In the Household Edition's revision of the illustration that introduces manager Vincent Crummles and his itinerant acting company, Barnard focuses upon the improbable juxtaposition of the actor playing "The Savage," with a pointer reminiscent of Wackford Squeers' classroom management implement, and the pirouetting Infant Phenomenon, Crummles' daughter. Whereas Phiz has brought the theatrical manager well forward in the October 1838 rehearsal scene, Barnard relegates him and the other family members to the background, and places Crummles' ham-acting daughter, Ninetta, in the spotlight. Barnard, therefore, has seized the opportunity to spoof early Victorian melodrama. His series of illustrations for the provincial theatre chapters parallels Phiz's illustrations for serial Parts VII through X. In these, through realising Dickens's account of Nicholas's becoming an actor and resident playwright, Phiz underscores the artificiality and seediness of the provincial theatre. In Dickens and Phiz Michael Steig notes that "these plates emphasize the extent to which acting becomes a major metaphor in the novel" (45). This "family business" is at least more benign than that of Wackford Squeers, despite the parallels in terms of pretence and dececption.

Introducing the Hyperbolic Vincent Crummles, Dickens's Version of Thomas Davenport

Further 'Backstage' Scenes by Phiz (November 1838), Darley, Eytinge, Reinhart, and Furniss.

Left: The Great Bespeak for Miss Snevellici, in which the reader must adopt the actors' perspective of the ragtag provincial audience. Right: Nicholas Instructs Smike in the Art of Acting, in which Nicholas's caricatured companion struggles to learn his minor part, despite his friend's best efforts.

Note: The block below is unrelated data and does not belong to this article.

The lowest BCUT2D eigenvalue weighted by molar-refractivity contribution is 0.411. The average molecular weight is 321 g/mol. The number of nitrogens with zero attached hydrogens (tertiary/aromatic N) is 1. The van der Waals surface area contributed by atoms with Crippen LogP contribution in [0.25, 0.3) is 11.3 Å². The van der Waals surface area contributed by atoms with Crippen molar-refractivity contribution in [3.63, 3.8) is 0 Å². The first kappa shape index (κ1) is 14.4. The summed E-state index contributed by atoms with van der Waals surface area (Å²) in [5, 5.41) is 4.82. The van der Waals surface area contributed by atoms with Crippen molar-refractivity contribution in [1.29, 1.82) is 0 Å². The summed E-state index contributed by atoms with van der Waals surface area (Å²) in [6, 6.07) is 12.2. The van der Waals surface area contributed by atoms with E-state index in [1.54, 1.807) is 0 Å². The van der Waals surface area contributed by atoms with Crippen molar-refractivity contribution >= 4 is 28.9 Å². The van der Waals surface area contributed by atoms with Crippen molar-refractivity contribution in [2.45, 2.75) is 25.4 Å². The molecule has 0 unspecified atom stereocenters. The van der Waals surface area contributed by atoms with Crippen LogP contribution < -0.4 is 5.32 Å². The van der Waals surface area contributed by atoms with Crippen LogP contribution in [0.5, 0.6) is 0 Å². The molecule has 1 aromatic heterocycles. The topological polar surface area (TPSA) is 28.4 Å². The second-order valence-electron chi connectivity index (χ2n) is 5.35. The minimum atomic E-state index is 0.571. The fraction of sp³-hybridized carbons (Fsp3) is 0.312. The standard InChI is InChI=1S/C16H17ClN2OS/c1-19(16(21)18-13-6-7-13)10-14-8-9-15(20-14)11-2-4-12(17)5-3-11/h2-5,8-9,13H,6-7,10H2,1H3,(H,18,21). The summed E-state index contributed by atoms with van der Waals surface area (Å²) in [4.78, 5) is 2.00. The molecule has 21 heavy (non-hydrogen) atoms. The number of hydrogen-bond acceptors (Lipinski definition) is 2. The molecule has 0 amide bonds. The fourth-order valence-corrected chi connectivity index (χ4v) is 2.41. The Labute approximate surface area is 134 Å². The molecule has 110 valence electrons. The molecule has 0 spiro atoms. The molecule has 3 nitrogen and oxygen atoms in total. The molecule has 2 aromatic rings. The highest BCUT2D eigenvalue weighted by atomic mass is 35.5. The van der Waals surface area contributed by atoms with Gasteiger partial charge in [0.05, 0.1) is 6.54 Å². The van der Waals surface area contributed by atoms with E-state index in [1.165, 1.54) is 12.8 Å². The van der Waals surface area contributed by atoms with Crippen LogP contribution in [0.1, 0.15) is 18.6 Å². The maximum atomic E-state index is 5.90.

Left: Felix Octavius Carr Darley's 1861 lithographic frontispiece The Rehearsal (1861). Right: Harry Furniss's 1910 lithograph representing the same scene, Nicholas and Smike behind the Scenes, in the Charles Dickens Library Edition.

Left: Sol Eytinge, Junior's 1867composite woodblock engraving of the theatrical family: Mr. and Mrs. Crummles and The Phenomenon. Right: C. S. Reinhart's version of the same "Indian Savage and Maiden" dance number: And finally the Savage dropped down on one knee, and the maiden stood on one leg on his other knee (1875).

Related material, including front matter and sketches, by other illustrators

Scanned image, colour correction, sizing, caption, and commentary by Philip V. Allingham. [You may use this image without prior permission for any scholarly or educational purpose, as long as you (1) credit the person who scanned the image, and (2) link your document to this URL in a web document or cite the Victorian Web in a print one.]


Barnard, J. "Fred" (il.). Charles Dickens's Nicholas Nickleby, with fifty-eight illustrations. The Works of Charles Dickens: The Household Edition. 22 vols. London: Chapman and Hall, 1875. Volume 15. Rpt. 1890.

Bentley, Nicolas, Michael Slater, and Nina Burgis. The Dickens Index. Oxford and New York: Oxford U. P., 1988.

Davis, Paul. Charles Dickens A to Z: The Essential Reference to His Life and Work. New York: Facts On File, 1998.

Dickens, Charles. The Life and Adventures of Nicholas Nickleby. With fifty-two illustrations by C. S. Reinhart. The Household Edition. New York: Harper & Brothers, 1872. I.

__________. Nicholas Nickleby. With 39 illustrations by Hablot K. Browne ("Phiz"). London: Chapman & Hall, 1839.

__________. Nicholas Nickleby. Illustrated by Harry Furniss. The Charles Dickens Library Edition. 18 vols. London: Educational Book, 1910. Vol. 4.

__________. "Nicholas Nickleby." Scenes and Characters from the Works of Charles Dickens, being eight hundred and sixty-six drawings by Fred Barnard et al.. Household Edition. London: Chapman and Hall, 1908.

Created 7 December 2019

Last modified 17 April 2021